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Volume 23 Supplement 2

London Trauma Conference 2014

MicroRNA-mediated regulation of IL-10, IL-12 and TNFα gene expression in severely injured trauma patients

Background

Severe trauma induces a blunted immune response associated with an enhanced susceptibility to nosocomial infections [1]. Within 2 hours of injury, expression of the prototypical anti-inflammatory cytokine, IL-10, increases whilst expression of the pro-inflammatory cytokines, TNFα and IL-12, decreases [1]. We hypothesise that microRNAs (miRs) may exacerbate this immunosuppressive gene expression pattern.

Methods

Following ethical approval and consent, 30 ICU patients admitted following trauma and 16 healthy age and sex-matched controls were recruited. Blood samples were obtained within 2 hours of injury and at 24 hours. miRs were isolated using PAXGene (Qiagen). miRs were selected on the basis of their miRBase target prediction scores for the promoters of IL-10, IL-12 and TNFα. Six miRs selected for analysis were miR374b, -202 and 125a3p (IL-10), -410 and -21 (IL-12) and -454 (TNFα). qPCR was used to quantify candidate miRs and the results were normalised relative to small nucleolar RNAs U6/RNU44. Infections were assessed using predefined criteria [2].

Results

Twenty three patients (77%) developed an infection, 15 (50%) were shocked (base deficit ≥ 6 mEq/L) on admission and 6 (20%) died. Within 2 hours, expressions of miR-202, -125a3p, -21 and -454 were reduced (all p<0.03) in patients compared to healthy controls. This reduction was maintained (all p<0.01) 24 hours after injury. At 24 hours, miR-202 was down-regulated (2.4-fold, p=0.01) in shocked compared to non-shocked patients. Decreased miR-374b expression on admission was associated with subsequent development of pneumonia (p=0.009).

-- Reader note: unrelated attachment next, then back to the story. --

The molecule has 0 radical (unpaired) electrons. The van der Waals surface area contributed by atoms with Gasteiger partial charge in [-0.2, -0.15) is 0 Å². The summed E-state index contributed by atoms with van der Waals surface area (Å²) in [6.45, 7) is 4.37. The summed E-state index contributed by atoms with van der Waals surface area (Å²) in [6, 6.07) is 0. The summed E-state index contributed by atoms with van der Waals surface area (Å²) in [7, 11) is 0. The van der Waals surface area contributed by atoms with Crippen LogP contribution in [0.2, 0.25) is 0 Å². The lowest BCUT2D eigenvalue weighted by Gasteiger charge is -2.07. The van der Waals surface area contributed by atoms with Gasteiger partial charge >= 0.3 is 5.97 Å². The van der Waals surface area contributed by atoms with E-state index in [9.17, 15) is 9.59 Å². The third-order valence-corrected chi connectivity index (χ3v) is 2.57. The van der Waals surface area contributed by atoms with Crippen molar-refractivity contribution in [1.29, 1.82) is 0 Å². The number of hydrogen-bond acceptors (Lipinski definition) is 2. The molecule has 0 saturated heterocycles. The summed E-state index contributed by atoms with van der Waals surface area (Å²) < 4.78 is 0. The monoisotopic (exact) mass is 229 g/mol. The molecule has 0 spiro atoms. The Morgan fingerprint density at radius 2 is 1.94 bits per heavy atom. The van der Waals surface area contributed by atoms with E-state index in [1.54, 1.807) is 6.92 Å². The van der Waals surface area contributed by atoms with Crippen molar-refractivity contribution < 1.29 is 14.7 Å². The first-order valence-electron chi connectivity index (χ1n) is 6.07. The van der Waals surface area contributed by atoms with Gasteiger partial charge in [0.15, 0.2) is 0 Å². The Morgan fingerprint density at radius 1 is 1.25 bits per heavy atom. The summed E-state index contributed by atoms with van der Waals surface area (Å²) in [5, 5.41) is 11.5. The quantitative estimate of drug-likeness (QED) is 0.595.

Conclusion

Expression of miRs complementary to cytokine promoters varies significantly following severe traumatic injury and is associated with clinical outcomes. Reduction in inhibitory miRs could partly explain increased IL-10 expression and provide a mechanistic link between severe trauma, the observed immunosuppressive phenotype and an increased incidence of nosocomial infections. In vitro studies are now needed to invoke causation.

References

  1. 1.

    Torrance HD, Brohi K, Pearse RM, Mein CA, Wozniak E, Prowle J, Hinds CJ, O&Dwyer MJ: Association between gene expression biomarkers of immunosuppression and blood transfusion in severely injured polytrauma patients. Ann Surg. in press

  2. 2.

    Horan TC, Andrus M, Dudeck MA: CDC surveillance definition of healthcare-associated infection and criteria for specific types of infections in the acute care setting. Am J Infect Control. 2008, 36: 309-332. 10.1016/j.ajic.2008.03.002.

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Author information

Correspondence to Timothy F Jones.

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Keywords

  • Nosocomial Infection
  • Severe Trauma
  • Inhibitory miRs
  • Small Nucleolar RNAs
  • Injure Trauma Patient